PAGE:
Goodwood’s race track had its beginnings with the original perimeter re-fuelling road for the Hurricanes and Spitfires in the years Westhampnett was a fighter station. How did this come about?  The 9th Duke of Richmond – Freddie March – was a renowned amateur racer who had won the Brooklands Double 12 in 1930, later going on – as an engineer – to design both March sports car bodies and aircraft. He was approached by his friend, Squadron Leader Tony Gaze, who had flown from Westhampnett during the war years. Tony had raced his old MG round the service road in his down time, using fuel from the planes! This is why Tony was so sure the road would make a great race track and why he suggested converting the perimeter road into a motor racing circuit. Freddie March seized upon the idea. It wasn’t long before the Duke and Duchess officially opened the track by driving around the Circuit in a Bristol 400, then Britain’s state-of-the-art sporting saloon. The date was 18 September 1948, a Saturday. (The NHS was two months old).

Racing in the early days of the Goodwood Motor Circuit before closing in 1966

The response was rapturous, for the British public had been deprived of motor racing during the Second World War when Brooklands had been forced to close its doors in 1939. Huge demand for wheel-to-wheel competition saw 85 drivers and over 15,000 spectators turning up to Goodwood to support the UK’s first professionally-organised post- war motor racing event. Imagine the picturesque scene at the foot of the Downs steeped in heritage. This same venue has since witnessed some of motor racings greatest heroes in action, including Juan Manuel Fangio, John Surtees, Sir Jackie Stewart and Sir Stirling Moss.

The Motor Circuit closes

By 1966, the Duke could foresee that the rapidly changing nature of front-line motor racing would require Goodwood to make sizeable investment in physical changes to the venue in order to continue. By now in his mid-Sixties, and by nature disinclined to follow the expensive dictates of the ‘authorities’, the Duke opted instead to stop all motor racing. Both he and later his son did have the foresight, however, to ensure the circuit continued to be used, and therefore maintained, for testing, Sprints and other uses for the next 30 years.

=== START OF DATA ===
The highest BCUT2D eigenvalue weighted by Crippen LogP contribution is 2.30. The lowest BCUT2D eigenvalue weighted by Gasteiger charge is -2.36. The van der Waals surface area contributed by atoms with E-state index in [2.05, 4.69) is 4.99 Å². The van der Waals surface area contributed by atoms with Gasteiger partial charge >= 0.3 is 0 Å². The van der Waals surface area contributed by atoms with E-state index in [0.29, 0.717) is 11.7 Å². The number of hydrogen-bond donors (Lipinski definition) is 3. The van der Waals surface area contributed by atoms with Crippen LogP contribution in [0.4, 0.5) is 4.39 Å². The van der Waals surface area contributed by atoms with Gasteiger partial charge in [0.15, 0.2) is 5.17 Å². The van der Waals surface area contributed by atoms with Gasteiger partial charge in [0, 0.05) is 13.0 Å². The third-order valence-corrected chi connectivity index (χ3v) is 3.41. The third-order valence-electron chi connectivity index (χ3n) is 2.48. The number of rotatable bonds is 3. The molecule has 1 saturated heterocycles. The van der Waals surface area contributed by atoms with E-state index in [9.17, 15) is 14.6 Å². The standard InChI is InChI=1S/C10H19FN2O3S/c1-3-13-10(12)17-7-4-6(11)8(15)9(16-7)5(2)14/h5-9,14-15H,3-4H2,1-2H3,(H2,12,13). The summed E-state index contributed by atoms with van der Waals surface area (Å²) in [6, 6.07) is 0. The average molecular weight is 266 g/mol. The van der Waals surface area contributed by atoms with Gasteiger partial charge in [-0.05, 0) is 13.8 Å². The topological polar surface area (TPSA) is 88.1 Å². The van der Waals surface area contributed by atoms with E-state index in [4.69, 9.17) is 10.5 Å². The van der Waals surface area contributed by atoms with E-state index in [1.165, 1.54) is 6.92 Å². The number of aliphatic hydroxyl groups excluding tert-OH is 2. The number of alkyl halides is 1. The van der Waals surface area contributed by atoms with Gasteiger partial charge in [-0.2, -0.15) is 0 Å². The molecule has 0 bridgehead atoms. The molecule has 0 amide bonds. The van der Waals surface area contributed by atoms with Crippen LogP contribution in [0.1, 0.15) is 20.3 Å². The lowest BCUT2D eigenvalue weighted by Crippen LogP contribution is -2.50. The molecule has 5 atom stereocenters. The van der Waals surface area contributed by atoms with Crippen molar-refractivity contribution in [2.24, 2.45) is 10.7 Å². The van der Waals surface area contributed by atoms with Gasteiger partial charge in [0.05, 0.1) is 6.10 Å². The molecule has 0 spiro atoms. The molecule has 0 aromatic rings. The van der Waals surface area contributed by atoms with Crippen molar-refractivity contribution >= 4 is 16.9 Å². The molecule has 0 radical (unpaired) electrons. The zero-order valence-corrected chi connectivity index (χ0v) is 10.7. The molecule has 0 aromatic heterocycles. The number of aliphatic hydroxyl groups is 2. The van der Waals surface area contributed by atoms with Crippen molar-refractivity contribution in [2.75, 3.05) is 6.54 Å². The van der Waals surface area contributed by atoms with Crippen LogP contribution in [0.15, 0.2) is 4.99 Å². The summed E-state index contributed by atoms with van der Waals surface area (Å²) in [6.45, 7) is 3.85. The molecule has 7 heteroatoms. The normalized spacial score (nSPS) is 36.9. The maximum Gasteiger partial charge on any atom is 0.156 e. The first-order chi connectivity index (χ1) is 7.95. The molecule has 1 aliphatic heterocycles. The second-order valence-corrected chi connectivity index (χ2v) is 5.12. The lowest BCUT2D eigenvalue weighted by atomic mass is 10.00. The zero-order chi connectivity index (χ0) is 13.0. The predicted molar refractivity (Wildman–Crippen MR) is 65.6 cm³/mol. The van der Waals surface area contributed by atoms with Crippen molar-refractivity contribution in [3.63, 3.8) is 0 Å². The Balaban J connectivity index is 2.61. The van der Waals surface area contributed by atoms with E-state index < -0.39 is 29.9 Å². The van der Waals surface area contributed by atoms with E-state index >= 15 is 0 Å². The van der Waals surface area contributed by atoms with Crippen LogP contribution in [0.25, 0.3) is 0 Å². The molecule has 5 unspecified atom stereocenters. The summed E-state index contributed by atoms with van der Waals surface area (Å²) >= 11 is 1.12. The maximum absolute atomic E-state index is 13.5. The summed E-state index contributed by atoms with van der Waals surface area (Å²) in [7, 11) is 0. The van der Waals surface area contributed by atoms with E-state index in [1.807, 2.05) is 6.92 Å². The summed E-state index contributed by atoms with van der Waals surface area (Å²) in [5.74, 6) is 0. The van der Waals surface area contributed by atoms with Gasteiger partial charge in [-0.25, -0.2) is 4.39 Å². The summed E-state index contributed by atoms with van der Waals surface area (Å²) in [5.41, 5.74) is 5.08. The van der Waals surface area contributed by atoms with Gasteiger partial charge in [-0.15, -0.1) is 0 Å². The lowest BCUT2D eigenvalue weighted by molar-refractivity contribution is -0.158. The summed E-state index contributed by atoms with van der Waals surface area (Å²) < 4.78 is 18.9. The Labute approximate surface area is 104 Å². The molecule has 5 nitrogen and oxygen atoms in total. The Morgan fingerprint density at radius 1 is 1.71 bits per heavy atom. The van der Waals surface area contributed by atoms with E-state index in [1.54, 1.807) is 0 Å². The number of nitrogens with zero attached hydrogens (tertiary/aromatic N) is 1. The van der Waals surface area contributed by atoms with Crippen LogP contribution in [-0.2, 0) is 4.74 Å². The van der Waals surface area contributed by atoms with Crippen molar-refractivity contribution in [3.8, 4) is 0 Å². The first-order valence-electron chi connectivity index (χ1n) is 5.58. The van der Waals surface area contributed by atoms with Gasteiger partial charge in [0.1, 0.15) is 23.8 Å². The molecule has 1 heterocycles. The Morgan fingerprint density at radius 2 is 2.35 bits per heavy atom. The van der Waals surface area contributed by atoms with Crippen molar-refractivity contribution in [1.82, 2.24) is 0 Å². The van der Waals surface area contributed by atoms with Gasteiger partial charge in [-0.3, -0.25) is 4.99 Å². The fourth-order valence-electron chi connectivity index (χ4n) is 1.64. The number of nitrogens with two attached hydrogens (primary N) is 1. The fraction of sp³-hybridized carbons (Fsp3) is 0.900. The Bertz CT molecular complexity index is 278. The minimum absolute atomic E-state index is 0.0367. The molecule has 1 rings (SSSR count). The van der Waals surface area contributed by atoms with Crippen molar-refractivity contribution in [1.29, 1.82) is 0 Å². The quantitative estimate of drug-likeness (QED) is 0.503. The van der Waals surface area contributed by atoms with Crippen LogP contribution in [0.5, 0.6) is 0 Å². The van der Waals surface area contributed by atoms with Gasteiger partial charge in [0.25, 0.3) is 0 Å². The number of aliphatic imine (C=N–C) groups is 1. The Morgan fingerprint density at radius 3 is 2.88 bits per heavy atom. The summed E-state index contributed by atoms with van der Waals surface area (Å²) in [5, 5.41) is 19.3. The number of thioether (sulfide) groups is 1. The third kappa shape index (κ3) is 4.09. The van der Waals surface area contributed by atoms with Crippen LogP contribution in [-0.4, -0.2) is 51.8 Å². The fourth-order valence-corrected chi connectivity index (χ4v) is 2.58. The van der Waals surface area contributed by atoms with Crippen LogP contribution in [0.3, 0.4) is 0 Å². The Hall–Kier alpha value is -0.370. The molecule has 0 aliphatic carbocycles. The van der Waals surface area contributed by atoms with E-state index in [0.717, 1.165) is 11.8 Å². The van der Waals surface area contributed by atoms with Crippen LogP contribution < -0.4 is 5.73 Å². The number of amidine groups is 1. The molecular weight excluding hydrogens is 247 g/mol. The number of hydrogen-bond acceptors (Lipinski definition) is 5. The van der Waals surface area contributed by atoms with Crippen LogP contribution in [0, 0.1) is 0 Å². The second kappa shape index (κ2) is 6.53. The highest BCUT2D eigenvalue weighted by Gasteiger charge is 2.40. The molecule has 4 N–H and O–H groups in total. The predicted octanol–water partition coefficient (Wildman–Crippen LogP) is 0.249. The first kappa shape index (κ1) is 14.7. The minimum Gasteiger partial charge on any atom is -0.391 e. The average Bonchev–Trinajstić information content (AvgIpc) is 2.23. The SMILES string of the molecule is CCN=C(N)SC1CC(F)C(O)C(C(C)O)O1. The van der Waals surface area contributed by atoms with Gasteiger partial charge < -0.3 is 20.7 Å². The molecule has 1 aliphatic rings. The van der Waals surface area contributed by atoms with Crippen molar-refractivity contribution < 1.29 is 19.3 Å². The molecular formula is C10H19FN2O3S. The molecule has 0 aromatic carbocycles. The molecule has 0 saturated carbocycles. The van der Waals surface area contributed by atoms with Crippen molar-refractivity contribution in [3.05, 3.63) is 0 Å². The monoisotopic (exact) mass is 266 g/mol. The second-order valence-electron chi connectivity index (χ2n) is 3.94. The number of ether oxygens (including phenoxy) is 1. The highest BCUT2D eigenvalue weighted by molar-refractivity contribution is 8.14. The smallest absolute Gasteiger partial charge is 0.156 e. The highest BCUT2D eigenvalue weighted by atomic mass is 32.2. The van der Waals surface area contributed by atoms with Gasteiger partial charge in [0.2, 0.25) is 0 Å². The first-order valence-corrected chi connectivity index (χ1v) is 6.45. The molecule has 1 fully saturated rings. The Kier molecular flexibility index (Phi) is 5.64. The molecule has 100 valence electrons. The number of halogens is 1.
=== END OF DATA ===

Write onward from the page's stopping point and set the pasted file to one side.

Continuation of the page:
A new chapter
The Goodwood Revival is all about style! (Photo by Dominic James)

On 18 September 1998, exactly 50 years to the day since the Goodwood Circuit first opened, the 9th Duke’s grandson, the present Duke of Richmond, re-opened the Circuit in spectacular fashion – using a Bristol 400 identical to the model his grandfather had used half a century earlier. This was the very first Goodwood Revival meeting for which preparation had been meticulous, the Circuit restored to look exactly as it did in its heyday, down to the very last detail. Since then the Goodwood Revival has been held every year: thrilling wheel-to-wheel racing with some of the most valuable grid selections in the world, dancing to the sounds of rock ‘n’ roll, the joy of the fun fair and the smell of engines mingled with perfume. Experience the Goodwood Revival and you experience the romance and glamour of motor racing as it used to be: a step back in time to the years between 1948 and 1966, when the joys of motor racing allowed the post-war world to kick off its heels  and have a jolly good time.

The Circuit today

In addition to Goodwood’s Revival, the circuit today is a hub of activity year-round, now also hosting the two-day Goodwood Members’ Meeting in March. This weekend recaptures the atmosphere and camaraderie of the original British Automobile Racing Club meetings held from 1949 to 1966. But there is more, such as Motor Sports Association Sprints, Car Club Track Days and Manufacturer Press Days. Members of the public and corporate groups can get behind the wheel of their own car or choose to drive one from the Goodwood fleet, like the entire BMW M Performance range; or there is an eclectic mix of 1960’s classics including an Alfa, Porsche, Ford Falcon and MG amongst others.  Moving on – new experiences.